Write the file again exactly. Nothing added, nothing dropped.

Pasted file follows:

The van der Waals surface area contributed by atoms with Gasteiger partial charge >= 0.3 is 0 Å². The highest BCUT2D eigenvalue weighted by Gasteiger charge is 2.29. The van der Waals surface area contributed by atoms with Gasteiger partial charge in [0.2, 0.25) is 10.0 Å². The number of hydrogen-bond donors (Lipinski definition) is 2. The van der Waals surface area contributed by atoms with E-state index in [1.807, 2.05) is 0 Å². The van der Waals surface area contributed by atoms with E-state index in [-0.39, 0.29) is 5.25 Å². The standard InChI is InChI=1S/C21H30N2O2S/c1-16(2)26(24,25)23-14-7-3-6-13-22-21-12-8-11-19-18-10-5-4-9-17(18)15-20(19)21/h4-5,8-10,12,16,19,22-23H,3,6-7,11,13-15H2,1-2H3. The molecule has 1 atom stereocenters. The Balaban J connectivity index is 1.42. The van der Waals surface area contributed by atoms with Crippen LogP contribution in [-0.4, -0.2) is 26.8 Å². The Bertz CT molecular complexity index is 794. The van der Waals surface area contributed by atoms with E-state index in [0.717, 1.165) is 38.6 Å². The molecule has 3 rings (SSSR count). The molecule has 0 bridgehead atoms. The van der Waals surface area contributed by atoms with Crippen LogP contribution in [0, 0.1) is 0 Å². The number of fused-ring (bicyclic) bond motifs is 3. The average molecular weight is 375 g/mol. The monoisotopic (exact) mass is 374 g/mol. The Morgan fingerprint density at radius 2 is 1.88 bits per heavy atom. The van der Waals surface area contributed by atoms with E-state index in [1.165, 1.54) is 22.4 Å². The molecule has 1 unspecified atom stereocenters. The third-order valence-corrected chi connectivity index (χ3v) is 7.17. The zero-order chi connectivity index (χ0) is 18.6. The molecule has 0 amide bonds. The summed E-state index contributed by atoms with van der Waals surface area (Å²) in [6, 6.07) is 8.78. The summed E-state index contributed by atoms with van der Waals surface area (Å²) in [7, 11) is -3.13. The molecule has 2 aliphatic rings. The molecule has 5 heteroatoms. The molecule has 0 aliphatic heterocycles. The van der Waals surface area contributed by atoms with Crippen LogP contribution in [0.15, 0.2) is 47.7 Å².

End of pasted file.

The van der Waals surface area contributed by atoms with Gasteiger partial charge >= 0.3 is 0 Å². The highest BCUT2D eigenvalue weighted by Gasteiger charge is 2.29. The van der Waals surface area contributed by atoms with Gasteiger partial charge in [0.2, 0.25) is 10.0 Å². The number of hydrogen-bond donors (Lipinski definition) is 2. The van der Waals surface area contributed by atoms with E-state index in [1.807, 2.05) is 0 Å². The van der Waals surface area contributed by atoms with E-state index in [-0.39, 0.29) is 5.25 Å². The standard InChI is InChI=1S/C21H30N2O2S/c1-16(2)26(24,25)23-14-7-3-6-13-22-21-12-8-11-19-18-10-5-4-9-17(18)15-20(19)21/h4-5,8-10,12,16,19,22-23H,3,6-7,11,13-15H2,1-2H3. The molecule has 1 atom stereocenters. The Balaban J connectivity index is 1.42. The van der Waals surface area contributed by atoms with Crippen LogP contribution in [-0.4, -0.2) is 26.8 Å². The Bertz CT molecular complexity index is 794. The van der Waals surface area contributed by atoms with E-state index in [0.717, 1.165) is 38.6 Å². The molecule has 3 rings (SSSR count). The molecule has 0 bridgehead atoms. The van der Waals surface area contributed by atoms with Crippen LogP contribution in [0, 0.1) is 0 Å². The number of fused-ring (bicyclic) bond motifs is 3. The average molecular weight is 375 g/mol. The monoisotopic (exact) mass is 374 g/mol. The Morgan fingerprint density at radius 2 is 1.88 bits per heavy atom. The van der Waals surface area contributed by atoms with E-state index in [1.165, 1.54) is 22.4 Å². The molecule has 1 unspecified atom stereocenters. The third-order valence-corrected chi connectivity index (χ3v) is 7.17. The zero-order chi connectivity index (χ0) is 18.6. The molecule has 0 amide bonds. The summed E-state index contributed by atoms with van der Waals surface area (Å²) in [6, 6.07) is 8.78. The summed E-state index contributed by atoms with van der Waals surface area (Å²) in [7, 11) is -3.13. The molecule has 2 aliphatic rings. The molecule has 5 heteroatoms. The molecule has 0 aliphatic heterocycles. The van der Waals surface area contributed by atoms with Crippen LogP contribution in [0.15, 0.2) is 47.7 Å².